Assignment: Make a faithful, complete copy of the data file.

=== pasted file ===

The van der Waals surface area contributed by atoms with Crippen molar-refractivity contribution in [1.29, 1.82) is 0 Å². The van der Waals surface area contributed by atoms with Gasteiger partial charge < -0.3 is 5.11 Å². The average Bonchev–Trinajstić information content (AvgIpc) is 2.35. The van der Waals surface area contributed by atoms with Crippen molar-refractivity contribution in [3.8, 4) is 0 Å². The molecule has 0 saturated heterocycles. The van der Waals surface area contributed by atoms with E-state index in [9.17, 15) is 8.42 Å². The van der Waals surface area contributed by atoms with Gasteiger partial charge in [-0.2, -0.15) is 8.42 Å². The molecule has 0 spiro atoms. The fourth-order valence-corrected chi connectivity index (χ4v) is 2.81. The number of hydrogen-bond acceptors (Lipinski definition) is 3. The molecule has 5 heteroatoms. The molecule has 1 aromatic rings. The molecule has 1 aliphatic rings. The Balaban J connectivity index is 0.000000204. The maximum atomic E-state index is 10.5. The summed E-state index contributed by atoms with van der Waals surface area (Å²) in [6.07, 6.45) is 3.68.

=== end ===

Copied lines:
The van der Waals surface area contributed by atoms with Crippen molar-refractivity contribution in [1.29, 1.82) is 0 Å². The van der Waals surface area contributed by atoms with Gasteiger partial charge < -0.3 is 5.11 Å². The average Bonchev–Trinajstić information content (AvgIpc) is 2.35. The van der Waals surface area contributed by atoms with Crippen molar-refractivity contribution in [3.8, 4) is 0 Å². The molecule has 0 saturated heterocycles. The van der Waals surface area contributed by atoms with E-state index in [9.17, 15) is 8.42 Å². The van der Waals surface area contributed by atoms with Gasteiger partial charge in [-0.2, -0.15) is 8.42 Å². The molecule has 0 spiro atoms. The fourth-order valence-corrected chi connectivity index (χ4v) is 2.81. The number of hydrogen-bond acceptors (Lipinski definition) is 3. The molecule has 5 heteroatoms. The molecule has 1 aromatic rings. The molecule has 1 aliphatic rings. The Balaban J connectivity index is 0.000000204. The maximum atomic E-state index is 10.5. The summed E-state index contributed by atoms with van der Waals surface area (Å²) in [6.07, 6.45) is 3.68.